Angelina Jolie visits Rohingya camp in Bangladesh

Angelina Jolie visits Rohingya camp in Bangladesh
Angelina Jolie, a special envoy for the United Nations High Commissioner for Refugees (UNHCR), arrives at Cox’s Bazar Airport, ahead of a visit to nearby Rohingya refugee camps. (AFP)
Updated 07 February 2019

Angelina Jolie visits Rohingya camp in Bangladesh

Angelina Jolie visits Rohingya camp in Bangladesh
  • Jolie is in Bangladesh to assess the humanitarian needs of the one million Rohingya in camps around the town of Cox’s Bazar
  • Bangladesh has been reeling since more than 730,000 Rohingya arrived from Myanmar after August 2017

COX’S BAZAR, Bangladesh: Hollywood superstar Angelina Jolie visited a Rohingya refugee camp in Bangladesh on Monday ahead of a new UN appeal for nearly one billion dollars to look after the refugee influx.
After arriving in the South Asian nation, Jolie, a special envoy of the UN Refugee agency UNHCR, went straight to a camp in Teknaf near the Myanmar border to talk to some of the 720,000 Muslims who fled a military clampdown in the neighboring state in August 2017.
The 43-year-old made no immediate public comment, but Cox’s Bazar district deputy police chief Ikbal Hossain told AFP that Jolie will be visiting more camps on Tuesday.
Jolie is in Bangladesh to assess the humanitarian needs of the one million Rohingya in camps around the town of Cox’s Bazar.

She has previously met with displaced Rohingya while in Myanmar in July 2015 and in India in 2006.
Bangladesh has been reeling since more than 730,000 Rohingya arrived from Myanmar after August 2017. More than 620,000 of the Muslims live in the Kutupalong camp, the world’s largest refugee settlement.
There were already about 300,000 in the camps before the exodus which has strained Bangladesh’s resources to the limit.
Jolie will conclude her visit by meeting Prime Minister Sheikh Hasina, Foreign Minister AK Abdul Momen, and other senior officials in Dhaka, a UNHCR statement said.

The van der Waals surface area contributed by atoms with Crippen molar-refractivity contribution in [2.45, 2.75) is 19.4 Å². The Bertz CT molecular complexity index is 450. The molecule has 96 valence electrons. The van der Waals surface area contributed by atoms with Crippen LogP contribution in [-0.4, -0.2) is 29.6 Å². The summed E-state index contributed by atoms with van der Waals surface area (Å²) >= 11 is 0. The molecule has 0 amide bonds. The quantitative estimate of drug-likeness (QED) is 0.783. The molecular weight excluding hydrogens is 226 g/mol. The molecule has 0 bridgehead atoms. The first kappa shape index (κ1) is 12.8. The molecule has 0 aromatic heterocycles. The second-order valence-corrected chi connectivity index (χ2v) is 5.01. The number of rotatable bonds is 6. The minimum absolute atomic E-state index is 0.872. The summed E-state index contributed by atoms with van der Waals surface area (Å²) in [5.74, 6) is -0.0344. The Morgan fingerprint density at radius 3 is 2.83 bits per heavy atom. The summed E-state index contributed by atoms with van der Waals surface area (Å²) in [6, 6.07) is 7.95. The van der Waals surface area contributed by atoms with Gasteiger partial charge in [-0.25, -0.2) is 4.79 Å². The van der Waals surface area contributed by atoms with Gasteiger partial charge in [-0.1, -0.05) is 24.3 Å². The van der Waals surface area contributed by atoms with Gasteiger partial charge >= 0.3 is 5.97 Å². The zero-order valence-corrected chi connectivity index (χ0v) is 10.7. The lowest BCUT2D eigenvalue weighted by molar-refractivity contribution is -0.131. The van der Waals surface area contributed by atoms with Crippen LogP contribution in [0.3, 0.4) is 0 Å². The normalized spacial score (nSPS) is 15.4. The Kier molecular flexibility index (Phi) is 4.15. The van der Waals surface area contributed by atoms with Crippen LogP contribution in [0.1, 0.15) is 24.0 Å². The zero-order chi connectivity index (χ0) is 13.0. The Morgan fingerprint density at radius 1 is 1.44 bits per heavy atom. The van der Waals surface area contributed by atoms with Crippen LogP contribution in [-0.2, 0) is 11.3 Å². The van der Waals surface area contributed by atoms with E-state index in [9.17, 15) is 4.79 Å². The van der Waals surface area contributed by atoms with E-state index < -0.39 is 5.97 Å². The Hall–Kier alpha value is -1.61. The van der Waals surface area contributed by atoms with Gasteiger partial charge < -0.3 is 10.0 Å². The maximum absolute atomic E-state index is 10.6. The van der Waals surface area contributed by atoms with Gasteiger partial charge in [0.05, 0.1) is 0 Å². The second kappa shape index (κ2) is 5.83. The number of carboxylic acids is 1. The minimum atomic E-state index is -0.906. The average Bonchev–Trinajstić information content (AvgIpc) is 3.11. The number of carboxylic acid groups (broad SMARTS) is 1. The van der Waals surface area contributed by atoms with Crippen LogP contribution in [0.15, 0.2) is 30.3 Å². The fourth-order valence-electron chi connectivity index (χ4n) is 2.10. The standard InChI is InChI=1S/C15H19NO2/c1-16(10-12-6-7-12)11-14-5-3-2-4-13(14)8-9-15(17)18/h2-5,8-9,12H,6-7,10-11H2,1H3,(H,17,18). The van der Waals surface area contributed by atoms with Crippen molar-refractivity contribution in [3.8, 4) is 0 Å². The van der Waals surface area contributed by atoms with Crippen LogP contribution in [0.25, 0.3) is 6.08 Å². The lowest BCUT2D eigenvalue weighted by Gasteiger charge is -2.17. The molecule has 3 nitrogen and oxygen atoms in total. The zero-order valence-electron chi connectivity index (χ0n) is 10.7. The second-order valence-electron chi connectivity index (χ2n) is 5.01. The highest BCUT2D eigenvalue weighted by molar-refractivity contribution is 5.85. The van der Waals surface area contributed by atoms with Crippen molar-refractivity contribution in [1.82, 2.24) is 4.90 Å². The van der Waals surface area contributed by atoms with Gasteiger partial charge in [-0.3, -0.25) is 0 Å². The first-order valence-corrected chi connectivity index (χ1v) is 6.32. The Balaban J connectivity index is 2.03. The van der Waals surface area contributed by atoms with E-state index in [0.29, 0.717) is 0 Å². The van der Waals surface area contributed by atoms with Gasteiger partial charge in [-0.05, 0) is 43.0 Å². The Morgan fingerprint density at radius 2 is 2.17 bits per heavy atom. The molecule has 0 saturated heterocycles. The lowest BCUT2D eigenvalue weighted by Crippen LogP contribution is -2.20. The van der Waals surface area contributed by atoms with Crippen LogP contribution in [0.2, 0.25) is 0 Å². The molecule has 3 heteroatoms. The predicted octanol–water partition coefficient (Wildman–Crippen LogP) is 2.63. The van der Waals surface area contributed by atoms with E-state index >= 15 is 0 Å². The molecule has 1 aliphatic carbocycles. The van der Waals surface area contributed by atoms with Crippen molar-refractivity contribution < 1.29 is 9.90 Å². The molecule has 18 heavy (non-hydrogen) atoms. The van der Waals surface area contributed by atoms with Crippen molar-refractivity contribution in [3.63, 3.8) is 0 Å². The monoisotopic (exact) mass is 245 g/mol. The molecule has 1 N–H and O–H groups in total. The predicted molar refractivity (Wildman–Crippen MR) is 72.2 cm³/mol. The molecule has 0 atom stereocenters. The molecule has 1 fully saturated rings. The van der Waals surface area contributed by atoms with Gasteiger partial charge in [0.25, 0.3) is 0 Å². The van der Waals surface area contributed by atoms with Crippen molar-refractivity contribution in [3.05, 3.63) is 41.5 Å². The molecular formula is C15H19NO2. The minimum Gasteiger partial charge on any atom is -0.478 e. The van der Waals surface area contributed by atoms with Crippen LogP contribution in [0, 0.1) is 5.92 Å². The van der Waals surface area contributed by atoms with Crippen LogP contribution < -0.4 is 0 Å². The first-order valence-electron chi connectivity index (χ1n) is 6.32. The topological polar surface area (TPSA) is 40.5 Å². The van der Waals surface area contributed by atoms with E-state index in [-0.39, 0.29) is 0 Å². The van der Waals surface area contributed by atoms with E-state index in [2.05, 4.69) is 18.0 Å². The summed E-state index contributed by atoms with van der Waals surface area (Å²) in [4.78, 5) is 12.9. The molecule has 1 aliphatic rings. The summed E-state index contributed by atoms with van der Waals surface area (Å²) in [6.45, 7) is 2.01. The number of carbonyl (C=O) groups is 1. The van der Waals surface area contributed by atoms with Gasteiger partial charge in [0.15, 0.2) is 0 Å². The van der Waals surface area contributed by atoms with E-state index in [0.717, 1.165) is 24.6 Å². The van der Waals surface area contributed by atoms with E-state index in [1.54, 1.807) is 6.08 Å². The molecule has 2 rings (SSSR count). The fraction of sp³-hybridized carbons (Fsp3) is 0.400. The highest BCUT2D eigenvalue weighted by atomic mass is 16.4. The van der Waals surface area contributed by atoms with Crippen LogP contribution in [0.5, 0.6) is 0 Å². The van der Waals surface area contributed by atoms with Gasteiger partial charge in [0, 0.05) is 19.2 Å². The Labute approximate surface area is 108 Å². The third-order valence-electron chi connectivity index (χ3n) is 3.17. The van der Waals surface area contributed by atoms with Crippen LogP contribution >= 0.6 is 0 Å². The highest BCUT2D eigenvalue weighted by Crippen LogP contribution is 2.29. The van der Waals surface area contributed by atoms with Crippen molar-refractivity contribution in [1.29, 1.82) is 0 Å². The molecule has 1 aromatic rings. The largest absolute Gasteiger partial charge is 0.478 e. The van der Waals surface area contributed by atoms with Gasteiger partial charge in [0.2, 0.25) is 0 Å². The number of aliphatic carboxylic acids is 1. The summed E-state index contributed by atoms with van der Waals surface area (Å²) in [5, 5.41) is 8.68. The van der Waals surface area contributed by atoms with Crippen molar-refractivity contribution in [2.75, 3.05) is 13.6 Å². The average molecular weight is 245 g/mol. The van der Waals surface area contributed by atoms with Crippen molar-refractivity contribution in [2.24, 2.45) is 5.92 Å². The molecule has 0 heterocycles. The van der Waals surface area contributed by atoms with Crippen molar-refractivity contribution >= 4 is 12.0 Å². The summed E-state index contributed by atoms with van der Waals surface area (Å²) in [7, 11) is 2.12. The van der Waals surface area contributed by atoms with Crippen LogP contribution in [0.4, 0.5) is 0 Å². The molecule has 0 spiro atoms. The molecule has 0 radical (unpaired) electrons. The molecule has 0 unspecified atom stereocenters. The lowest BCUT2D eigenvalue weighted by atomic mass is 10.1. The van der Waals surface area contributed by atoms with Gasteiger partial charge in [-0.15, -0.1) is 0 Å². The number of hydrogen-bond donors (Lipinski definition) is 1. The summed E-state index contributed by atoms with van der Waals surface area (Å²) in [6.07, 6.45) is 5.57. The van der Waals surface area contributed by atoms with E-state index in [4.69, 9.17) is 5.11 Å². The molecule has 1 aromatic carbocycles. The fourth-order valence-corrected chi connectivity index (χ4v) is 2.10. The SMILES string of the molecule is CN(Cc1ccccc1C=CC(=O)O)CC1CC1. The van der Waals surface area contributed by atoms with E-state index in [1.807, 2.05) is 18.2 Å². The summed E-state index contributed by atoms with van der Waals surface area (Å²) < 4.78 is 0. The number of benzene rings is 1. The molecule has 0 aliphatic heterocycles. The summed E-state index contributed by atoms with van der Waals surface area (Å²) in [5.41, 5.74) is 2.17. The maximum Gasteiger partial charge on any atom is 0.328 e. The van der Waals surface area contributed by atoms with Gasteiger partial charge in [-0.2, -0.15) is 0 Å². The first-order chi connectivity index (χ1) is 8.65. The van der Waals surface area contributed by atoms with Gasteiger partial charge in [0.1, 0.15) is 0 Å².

The talks will focus on how the UNHCR can help Bangladesh’s efforts for the Rohingya and the need for “sustainable solutions” to settle the persecuted minority, the statement added.
The UN is to soon launch a new international appeal for $920 million to meet the needs of Rohingya refugees and the communities hosting them, the refugee agency said.

 


Militants open fire and burn police car in Philippine town

Updated 04 December 2020

Militants open fire and burn police car in Philippine town

Militants open fire and burn police car in Philippine town

COTABATO, Philippines: Dozens of militants aligned with the Daesh group opened fire on a Philippine army detachment and burned a police patrol car in a southern town but withdrew after troops returned fire, officials said Friday.
There were no immediate reports of injuries in Thursday night’s brief attack by the Bangsamoro Islamic Freedom Fighters in Datu Piang town. Nevertheless it sparked panic among residents and rekindled fears of a repeat of a 2017 militant siege of southern Marawi city that lasted for five months before being quelled by government forces.
“We are on top of the situation. This is just an isolated case,” regional military commander Lt. Gen. Corleto Vinluan Jr. said in a statement.
Security officials gave differing statements on the motive of the 30 to 50 gunmen. Some said the militants targeted Datu Piang’s police chief over a feud but others speculated that the militants wanted to project that they are still a force to reckon with by attacking the army detachment in the center of the predominantly Muslim town.
Officials denied earlier reports that the militants managed to seize a police station and burn a Roman Catholic church.
When reinforcement troops in armored carriers arrived and opened fire, the militants fled toward a marshland, military officials said.
The Bangsamoro Islamic Freedom Fighters is one of a few small armed groups waging a separatist rural insurrection in the south of the largely Roman Catholic nation. The groups opposed a 2014 autonomy deal forged by the largest Muslim rebel group in the south with the Philippine government and have continued on and off attacks despite being weakened by battle setbacks, surrenders and factionalism.
The armed groups include the Abu Sayyaf, which has been blacklisted by the United States and the Philippines as a terrorist organization for kidnappings for ransom, beheadings and bombings.